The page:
2 Row Planter - No Till?


Well-Known Member
I’m thinking about getting a 2 row planter to plant corn and soybeans. I found a standard John Deere 3pt 2 row planter for around $500. Assuming it’s in decent condition, is this a good option? Would I be better off looking for a no till planter?

My thought is I’ll regret not getting a no till a few years down the road. Also thinking about the time saved with a no till.
What model is it? You can tweak the standard planters to make them no-till.
I’m waiting on the guy to call me back. He just put up one picture and didn’t list the model. It has the seeds boxes and the fertilizer boxes. It’s also a 3pt model. That’s all I can tell from the picture.
So maybe a 7001. If it’s a 7001, I can help you a bunch. First of all, you most likely are looking at seed boxes and insecticide boxes. Second of all, a standard model can definitely plant no till.

Post pics of it if you can.
That's an old model, a 494 maybe? That pic makes it a bit tough to tell. If it has 2 disks for openers it can no till well, but if has a steel "knife" that looks like a ice skate blade then it probably wont no till well at all, those were built for worked ground.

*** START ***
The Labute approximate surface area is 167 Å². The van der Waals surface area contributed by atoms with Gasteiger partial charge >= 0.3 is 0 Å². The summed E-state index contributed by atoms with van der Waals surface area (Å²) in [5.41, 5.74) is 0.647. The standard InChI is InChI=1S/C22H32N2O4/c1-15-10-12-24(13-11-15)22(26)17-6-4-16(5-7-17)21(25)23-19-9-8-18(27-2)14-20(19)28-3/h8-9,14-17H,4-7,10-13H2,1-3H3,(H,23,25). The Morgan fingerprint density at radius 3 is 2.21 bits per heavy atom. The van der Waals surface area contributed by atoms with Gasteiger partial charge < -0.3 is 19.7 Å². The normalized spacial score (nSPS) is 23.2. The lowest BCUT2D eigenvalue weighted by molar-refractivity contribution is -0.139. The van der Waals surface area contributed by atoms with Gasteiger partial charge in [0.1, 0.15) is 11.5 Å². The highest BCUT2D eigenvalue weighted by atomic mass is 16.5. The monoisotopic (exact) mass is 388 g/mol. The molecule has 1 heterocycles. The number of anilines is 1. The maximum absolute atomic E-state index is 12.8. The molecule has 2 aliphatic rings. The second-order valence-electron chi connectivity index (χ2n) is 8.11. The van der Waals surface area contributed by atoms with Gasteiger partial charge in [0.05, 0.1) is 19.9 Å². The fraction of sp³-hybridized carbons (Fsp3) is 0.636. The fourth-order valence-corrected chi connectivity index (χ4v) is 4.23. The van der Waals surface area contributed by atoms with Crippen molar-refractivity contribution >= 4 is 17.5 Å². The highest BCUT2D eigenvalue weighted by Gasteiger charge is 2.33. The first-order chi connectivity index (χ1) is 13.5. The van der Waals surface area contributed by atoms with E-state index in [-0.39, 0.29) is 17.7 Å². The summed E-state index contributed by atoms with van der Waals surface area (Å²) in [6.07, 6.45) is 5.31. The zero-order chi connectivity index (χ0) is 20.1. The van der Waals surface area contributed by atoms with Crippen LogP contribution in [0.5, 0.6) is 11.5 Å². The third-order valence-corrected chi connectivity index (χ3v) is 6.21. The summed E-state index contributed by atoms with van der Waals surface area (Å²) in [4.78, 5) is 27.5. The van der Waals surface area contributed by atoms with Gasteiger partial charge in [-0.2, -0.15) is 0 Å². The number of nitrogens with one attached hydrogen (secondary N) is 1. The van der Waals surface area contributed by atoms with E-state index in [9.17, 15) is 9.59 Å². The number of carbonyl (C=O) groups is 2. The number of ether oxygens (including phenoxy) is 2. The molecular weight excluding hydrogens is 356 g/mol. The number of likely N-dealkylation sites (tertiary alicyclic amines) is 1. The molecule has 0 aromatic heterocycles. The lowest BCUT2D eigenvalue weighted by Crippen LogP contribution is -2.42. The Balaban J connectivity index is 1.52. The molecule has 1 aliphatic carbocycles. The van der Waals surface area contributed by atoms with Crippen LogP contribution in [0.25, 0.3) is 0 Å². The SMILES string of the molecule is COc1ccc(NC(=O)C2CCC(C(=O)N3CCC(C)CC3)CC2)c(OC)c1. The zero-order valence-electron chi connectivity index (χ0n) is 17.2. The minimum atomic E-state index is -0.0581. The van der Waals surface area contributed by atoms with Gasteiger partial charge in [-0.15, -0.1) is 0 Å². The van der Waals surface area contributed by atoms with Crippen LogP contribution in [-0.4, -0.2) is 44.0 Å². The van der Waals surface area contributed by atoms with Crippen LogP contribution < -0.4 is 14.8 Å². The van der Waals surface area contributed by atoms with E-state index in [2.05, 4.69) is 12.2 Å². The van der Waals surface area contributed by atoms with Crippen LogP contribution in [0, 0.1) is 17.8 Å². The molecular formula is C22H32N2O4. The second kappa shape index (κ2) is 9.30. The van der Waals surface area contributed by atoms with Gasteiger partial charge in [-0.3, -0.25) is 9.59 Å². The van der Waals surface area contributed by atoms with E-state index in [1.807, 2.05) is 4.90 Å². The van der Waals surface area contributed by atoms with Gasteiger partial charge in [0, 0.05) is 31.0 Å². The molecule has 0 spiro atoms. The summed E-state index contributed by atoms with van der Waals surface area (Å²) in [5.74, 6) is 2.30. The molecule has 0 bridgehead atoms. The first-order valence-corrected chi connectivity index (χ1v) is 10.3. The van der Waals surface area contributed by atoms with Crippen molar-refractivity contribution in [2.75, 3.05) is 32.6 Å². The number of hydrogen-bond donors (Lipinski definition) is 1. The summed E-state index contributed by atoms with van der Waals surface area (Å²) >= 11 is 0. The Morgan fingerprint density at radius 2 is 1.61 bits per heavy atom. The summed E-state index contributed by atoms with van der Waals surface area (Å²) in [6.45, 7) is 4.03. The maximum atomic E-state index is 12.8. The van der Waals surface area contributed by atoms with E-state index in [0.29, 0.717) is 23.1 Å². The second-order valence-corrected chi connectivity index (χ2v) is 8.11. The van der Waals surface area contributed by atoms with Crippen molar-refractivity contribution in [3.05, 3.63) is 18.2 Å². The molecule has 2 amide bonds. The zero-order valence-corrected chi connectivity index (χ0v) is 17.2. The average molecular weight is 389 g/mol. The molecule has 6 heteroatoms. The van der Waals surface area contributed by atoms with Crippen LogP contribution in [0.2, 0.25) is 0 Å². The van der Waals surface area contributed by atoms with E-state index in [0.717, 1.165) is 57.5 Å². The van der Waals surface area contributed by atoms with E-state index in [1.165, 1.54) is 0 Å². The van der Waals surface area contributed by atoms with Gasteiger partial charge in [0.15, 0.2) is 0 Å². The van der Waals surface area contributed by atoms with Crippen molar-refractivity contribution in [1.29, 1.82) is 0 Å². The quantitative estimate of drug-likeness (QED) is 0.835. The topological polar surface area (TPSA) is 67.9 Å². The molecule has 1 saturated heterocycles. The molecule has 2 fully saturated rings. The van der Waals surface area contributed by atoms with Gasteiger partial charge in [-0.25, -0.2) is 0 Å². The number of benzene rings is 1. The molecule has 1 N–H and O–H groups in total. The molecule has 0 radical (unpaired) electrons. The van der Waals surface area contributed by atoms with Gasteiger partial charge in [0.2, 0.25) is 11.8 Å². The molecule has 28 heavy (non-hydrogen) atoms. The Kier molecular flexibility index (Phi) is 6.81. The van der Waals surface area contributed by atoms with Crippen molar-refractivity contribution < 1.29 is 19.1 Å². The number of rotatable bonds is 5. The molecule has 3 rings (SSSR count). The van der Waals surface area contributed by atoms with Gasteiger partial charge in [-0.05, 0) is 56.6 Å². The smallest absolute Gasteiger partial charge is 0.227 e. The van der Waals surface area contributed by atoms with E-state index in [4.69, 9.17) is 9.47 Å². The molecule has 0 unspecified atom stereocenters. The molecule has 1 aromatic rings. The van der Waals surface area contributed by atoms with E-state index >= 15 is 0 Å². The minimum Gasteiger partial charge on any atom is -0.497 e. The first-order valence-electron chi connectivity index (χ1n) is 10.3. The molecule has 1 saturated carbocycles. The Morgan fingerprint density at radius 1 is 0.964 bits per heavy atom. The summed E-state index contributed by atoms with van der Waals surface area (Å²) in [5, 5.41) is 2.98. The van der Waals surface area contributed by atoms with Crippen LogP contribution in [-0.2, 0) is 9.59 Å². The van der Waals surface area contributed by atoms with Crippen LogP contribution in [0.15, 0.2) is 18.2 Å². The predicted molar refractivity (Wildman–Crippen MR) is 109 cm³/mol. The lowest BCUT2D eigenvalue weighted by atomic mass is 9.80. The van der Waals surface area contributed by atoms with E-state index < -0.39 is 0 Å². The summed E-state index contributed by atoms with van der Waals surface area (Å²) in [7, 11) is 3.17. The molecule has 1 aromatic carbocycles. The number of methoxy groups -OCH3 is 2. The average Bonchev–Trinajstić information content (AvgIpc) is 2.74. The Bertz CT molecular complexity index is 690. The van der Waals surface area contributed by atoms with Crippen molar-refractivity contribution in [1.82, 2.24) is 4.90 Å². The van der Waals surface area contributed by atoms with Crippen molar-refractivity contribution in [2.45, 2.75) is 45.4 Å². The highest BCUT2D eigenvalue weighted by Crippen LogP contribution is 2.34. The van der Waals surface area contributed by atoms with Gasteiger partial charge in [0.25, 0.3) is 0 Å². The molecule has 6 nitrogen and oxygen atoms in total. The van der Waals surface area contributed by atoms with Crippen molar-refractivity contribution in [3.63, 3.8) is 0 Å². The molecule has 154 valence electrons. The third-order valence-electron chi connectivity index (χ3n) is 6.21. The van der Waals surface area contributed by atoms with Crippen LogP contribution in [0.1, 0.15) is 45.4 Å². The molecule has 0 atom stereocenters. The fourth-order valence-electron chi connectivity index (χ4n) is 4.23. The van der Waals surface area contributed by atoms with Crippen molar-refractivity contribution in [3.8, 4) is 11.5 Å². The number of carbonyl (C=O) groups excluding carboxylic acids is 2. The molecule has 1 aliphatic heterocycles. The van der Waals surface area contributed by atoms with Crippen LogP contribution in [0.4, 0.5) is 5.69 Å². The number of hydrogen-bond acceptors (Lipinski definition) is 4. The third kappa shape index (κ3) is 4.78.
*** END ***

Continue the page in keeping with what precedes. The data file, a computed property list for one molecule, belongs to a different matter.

If you have super mellow ground it "may" work good enough for food plot work, but I'm going to doubt it

Sent from my SM-G930V using Tapatalk
I think that’s an old school 71 but not positive. Most of these old school planters can plant no-till with their current hardware as long as you add weight to them.
How much are you willing to spend on this implement? And how many acres will you plant?
That isn't a no till planter and will no work for one either. You can often pick up a ready to go 2 row notill on places like craigslist for 3000 to 3500 ready to go. Anything less than that is a steal or is going to need a bit of work.
I would listen to the above advice. I don’t have experience with the planter you posted above.

This is where I bought mine a couple of years ago:


I have discovered that the no-till attachments are not necessary for no-till if conditions are right. You need weight and down pressure.
I wasn’t planning to convert this to no till. Just wondering if this would be worth $500 to give it a try.

Also wondering if I’m better off not getting this and just saving up for a no till.

I’ll likely never plant more than 10 acres and will be closer to 5 acres to start.